Prior to ‘The Fear’, Glen’s most notable performance in his cast portfolio was in ‘Will You Love Me Tomorrow’, part of BBC2’s ‘Screen Two’ series, in which he starred with Joanne Whalley, Phil Daniels and Tilly Vosburgh. And after filming ‘The Fear’ last summer, he flew to Kenya to play opposite Sigourney Weaver in ‘Gorillas In The Mist’, then opposite Billie Whitelaw in ‘The Picnic’ (another for ‘Screen Two’), and then off to Paris for David Hare’s latest film, ‘Paris By Night’. Right now he’s appearing in Tom Stoppard’s new play, ‘Hapgood’, in which he is again working with some top names, including Nigel Hawthorne and Felicity Kendal. ‘I’ve been working in such good company’, he says, ‘and everyone’s really sorted me out and got much better work out of me than I could have given then without their efforts. And that’s all you could ask for really. It’s been wonderful.’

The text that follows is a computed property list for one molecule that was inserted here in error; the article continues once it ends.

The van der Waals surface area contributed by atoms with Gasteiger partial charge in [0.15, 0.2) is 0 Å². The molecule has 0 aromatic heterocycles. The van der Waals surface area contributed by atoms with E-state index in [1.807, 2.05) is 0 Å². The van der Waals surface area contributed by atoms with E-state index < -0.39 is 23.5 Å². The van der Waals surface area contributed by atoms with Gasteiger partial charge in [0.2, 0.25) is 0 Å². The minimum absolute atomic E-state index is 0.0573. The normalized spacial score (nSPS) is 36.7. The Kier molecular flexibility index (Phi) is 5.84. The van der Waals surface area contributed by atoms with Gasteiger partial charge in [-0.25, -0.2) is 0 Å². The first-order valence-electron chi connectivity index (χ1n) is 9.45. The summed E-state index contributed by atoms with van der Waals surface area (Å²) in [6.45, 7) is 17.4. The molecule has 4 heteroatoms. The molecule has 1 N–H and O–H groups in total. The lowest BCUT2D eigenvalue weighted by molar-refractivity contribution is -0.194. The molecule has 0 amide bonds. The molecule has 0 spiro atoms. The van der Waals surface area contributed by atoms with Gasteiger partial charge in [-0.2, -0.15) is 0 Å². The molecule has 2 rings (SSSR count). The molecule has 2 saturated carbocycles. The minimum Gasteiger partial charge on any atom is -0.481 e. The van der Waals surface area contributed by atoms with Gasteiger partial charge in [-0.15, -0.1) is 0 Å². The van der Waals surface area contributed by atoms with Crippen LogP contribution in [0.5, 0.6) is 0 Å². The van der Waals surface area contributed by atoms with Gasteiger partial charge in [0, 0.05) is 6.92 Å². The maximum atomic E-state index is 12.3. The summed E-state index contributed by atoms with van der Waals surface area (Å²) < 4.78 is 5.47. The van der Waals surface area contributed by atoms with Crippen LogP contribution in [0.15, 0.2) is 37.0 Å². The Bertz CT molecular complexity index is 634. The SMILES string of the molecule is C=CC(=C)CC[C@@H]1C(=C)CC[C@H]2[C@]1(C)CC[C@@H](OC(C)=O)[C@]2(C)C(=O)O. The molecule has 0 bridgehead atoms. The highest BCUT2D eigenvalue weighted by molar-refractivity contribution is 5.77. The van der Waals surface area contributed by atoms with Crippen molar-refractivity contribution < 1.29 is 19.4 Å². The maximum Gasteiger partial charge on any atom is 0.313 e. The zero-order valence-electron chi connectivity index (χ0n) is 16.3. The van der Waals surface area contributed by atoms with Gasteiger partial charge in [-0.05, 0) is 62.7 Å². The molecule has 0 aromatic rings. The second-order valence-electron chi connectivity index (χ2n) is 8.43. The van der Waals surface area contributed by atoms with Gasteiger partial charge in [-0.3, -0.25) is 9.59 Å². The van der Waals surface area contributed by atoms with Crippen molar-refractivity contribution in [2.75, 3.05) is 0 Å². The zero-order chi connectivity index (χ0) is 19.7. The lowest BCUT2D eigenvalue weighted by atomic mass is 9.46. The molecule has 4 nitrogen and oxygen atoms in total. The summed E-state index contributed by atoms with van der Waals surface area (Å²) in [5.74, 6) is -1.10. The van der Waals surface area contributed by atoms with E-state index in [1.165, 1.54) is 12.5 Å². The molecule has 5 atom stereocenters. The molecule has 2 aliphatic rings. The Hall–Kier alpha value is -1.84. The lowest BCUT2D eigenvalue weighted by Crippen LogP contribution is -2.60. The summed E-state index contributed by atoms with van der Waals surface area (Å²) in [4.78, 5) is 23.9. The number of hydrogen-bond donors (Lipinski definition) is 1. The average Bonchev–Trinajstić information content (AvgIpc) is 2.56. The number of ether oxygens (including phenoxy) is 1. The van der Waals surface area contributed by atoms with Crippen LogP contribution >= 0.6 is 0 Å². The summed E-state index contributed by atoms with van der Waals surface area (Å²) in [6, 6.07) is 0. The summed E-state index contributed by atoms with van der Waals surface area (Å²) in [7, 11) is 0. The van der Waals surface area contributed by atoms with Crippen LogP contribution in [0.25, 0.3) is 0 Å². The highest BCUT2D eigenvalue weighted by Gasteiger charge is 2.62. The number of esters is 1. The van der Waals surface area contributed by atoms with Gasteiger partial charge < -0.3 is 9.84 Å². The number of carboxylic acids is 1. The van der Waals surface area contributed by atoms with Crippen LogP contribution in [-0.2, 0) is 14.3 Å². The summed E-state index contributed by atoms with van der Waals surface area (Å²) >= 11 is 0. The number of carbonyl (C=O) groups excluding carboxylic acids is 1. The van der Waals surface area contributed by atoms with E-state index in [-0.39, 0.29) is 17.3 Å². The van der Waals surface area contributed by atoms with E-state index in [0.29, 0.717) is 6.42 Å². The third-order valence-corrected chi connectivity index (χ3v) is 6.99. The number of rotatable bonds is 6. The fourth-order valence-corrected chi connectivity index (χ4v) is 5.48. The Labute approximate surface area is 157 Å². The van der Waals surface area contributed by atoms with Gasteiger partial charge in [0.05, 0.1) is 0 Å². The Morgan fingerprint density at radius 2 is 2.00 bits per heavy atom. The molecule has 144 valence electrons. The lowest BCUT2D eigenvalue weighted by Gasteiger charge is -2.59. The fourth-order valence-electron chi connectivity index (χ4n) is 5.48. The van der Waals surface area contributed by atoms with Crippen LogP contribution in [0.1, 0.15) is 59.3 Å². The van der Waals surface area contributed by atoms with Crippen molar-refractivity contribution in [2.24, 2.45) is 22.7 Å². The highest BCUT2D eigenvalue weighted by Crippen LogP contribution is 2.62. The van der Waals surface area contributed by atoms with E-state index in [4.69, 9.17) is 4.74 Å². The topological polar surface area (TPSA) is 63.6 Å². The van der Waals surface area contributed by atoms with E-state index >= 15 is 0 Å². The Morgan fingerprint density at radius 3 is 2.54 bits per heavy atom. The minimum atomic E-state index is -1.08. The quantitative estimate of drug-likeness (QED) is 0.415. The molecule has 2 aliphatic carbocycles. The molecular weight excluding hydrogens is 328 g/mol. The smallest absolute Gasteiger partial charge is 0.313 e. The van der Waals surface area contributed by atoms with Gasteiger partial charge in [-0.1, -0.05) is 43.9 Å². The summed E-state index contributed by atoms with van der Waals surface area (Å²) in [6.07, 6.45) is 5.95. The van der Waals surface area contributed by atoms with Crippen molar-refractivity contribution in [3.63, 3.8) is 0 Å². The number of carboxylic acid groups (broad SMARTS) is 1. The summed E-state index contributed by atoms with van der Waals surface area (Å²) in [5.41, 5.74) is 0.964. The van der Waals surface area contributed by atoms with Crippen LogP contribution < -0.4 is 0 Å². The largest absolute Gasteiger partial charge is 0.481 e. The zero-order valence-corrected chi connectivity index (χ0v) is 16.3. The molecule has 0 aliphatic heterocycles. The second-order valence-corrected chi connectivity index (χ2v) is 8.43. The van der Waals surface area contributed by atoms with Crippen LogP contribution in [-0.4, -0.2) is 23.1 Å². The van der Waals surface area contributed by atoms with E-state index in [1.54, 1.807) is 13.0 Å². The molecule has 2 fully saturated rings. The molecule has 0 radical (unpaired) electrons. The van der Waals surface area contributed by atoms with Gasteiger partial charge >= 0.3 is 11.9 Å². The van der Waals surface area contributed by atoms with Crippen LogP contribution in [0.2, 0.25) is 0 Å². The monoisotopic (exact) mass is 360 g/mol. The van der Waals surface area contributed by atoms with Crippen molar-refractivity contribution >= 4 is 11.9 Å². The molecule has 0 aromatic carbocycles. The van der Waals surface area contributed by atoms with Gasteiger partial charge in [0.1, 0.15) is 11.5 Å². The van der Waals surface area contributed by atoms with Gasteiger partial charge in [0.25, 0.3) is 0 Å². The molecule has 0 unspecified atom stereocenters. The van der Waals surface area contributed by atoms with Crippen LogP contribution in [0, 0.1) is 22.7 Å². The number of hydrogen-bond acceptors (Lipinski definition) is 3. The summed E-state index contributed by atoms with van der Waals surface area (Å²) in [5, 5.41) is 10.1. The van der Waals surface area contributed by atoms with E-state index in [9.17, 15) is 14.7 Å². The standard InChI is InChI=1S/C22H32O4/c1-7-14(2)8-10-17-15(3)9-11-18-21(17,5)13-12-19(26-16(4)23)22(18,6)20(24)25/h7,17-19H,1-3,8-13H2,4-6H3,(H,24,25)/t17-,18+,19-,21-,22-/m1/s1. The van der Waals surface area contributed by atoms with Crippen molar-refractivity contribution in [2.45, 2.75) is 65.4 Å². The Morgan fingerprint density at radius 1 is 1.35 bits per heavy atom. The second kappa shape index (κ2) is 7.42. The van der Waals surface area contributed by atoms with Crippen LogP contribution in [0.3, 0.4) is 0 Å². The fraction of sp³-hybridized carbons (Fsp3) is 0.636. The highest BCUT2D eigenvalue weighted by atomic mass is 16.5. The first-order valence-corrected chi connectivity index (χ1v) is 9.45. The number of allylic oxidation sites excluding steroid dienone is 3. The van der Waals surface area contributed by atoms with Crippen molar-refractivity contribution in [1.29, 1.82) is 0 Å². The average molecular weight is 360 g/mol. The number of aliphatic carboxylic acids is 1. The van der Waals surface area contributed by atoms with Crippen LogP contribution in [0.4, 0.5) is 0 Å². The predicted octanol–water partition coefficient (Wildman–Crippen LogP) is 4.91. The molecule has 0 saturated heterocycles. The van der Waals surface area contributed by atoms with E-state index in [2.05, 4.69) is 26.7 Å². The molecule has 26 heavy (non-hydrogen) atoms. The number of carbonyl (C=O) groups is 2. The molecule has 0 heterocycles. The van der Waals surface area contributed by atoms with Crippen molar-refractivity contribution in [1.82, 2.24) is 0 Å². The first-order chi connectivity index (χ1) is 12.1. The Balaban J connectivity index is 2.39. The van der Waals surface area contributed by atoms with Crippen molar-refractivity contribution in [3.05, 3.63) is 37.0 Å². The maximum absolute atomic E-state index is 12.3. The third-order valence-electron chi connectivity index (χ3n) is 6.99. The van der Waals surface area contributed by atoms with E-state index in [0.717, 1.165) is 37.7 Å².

Glen’s career has now reached the point where he could either pull off a couple more striking roles and graduate to superstar status or lose his head and collapse under the pressure. Certainly things have become a little uncomfortable since people have started to recognize him in the street. ‘I’m a bit of a wanker over things like that, I really mess myself up. It should be easy to handle, and there’s a side of me that says “well, this is what I was after” and the other that says “no it isn’t” and then there’s a voice which says “shut up Iain, they’re not really looking at you, you’re just imagining it.” Pretty stupid really. But I try to keep ahead of it, I try to keep a third eye looking hard at me to make sure that I don’t lose sight of myself.’

I had Glen down as a terribly serious young man, earnest and dedicated to mastering his craft and ready to suffer for his art. Not quite. ‘You know, Don,’ he says as if in a sudden moment of revelation, ‘I treat this all as one big adventure. But then again, I often feel I could just chuck it all in and go skiing.’

– Don Perretta